San Antonio – there is a lot of exciting new data at the San Antonio Breast Cancer Symposium (SABCS) this week.

As Sally Church pointed out in her SABCS video on Pharma Strategy Blog, the update to the BOLERO2 data  (previously presented by Jose Baselga at ECCO/ESMO 2011 in September) will be presented later this morning at SABCS.

As a side note it is worth noting that the NEJM paper published yesterday contains the Stockholm data, not the updated data that will be presented later today that will show further improvement in progression free survival (as compared to placebo) in post menopausal ER+ HER2- women who took everolimus combined with exemestane.

Despite the presentation of exciting data at SABCS this week, my opinion is that this is a good meeting, but not a great one (yet). The reason is not the quality of the science being presented this week, but the lack of quality discussants.

The unheralded discussant is the expert that puts the science in context for the audience. Whether it’s a discussion of a simple poster or of a plenary session, the discussants play an important role.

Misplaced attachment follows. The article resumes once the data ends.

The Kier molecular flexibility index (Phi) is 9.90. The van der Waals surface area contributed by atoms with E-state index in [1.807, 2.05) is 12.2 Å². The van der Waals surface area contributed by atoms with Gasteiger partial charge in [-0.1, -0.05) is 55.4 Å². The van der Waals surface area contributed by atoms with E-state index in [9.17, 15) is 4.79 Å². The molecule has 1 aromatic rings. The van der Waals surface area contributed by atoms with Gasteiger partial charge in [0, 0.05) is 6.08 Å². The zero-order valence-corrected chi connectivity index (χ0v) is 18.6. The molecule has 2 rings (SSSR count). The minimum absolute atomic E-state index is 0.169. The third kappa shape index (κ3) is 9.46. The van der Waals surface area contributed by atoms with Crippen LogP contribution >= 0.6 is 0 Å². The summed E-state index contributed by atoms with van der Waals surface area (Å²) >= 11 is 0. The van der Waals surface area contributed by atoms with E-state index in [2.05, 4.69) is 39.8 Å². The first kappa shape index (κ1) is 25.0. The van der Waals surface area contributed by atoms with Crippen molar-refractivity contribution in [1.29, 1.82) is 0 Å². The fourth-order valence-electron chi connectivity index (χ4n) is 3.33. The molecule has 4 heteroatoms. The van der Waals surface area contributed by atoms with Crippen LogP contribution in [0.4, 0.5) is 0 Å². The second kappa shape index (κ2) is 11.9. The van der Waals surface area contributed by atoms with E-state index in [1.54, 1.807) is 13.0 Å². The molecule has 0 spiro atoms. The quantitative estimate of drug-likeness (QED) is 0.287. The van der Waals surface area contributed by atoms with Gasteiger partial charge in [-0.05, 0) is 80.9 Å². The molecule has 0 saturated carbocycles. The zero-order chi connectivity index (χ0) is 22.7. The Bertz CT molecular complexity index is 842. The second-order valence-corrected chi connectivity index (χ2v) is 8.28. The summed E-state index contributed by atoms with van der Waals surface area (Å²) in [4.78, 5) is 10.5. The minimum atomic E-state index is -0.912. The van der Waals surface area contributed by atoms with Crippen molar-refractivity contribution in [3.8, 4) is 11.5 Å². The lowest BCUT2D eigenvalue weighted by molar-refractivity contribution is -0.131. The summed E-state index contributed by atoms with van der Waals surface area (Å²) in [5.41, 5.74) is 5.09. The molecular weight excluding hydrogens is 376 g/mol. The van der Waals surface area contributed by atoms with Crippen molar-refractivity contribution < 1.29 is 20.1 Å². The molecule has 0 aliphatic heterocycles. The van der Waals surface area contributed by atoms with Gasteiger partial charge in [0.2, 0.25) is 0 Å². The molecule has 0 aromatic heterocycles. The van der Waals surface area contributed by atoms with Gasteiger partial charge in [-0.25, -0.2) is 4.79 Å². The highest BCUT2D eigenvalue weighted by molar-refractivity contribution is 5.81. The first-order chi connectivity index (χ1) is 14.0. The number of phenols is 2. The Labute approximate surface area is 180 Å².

Yesterday at SABCS I sat through two general sessions (the equivalent of plenary sessions at other meetings) in the cavern like auditorium that I estimate sits two thousand attendees.

Of the 15 presentations, only the 3 on bisphosphonates were given a discussant. That is why this meeting to me is good, but not great.  Both ASCO and ESMO/ECCO do a much better job at having a expert put the data in context in an independent and unbiased review.

Why is a discussant important when it’s all about the scientific data?

The challenge with medicine, law and any other professions is that there is so much new data that we can only be experts in a very small area or subset of knowledge.

At SABCS there are basic scientists, medical students, researchers, oncologists, community physicians, patient advocates and survivors. What does the data presented mean to them?

The discussant looks at many aspects of a presentation and can be critical, positive and negative in their observations about:

  • Clinical Trial Design:  what were the limitations?
  • Results:  did it meet the endpoints, was the data significant?
  • Adverse events: is the AE profile a concern?
  • Comparison to literature:  how does this data compare to the literature?
  • Future research:  does this data suggest rational future trials or research?
  • Practice implications:  does the data impact the standard of care?

There are many more questions that come to mind.  Listening to a good discussant brings science to life.

It is, however, challenging being a discussant because like writing a blog, you are generating original content and expressing an opinion.

My view is that if a presentation is good enough to receive an oral presentation at a major meeting, then it’s good enough to be discussed.  I hope that SABCS will offer more discussants in future years and make this a great scientific meeting in return.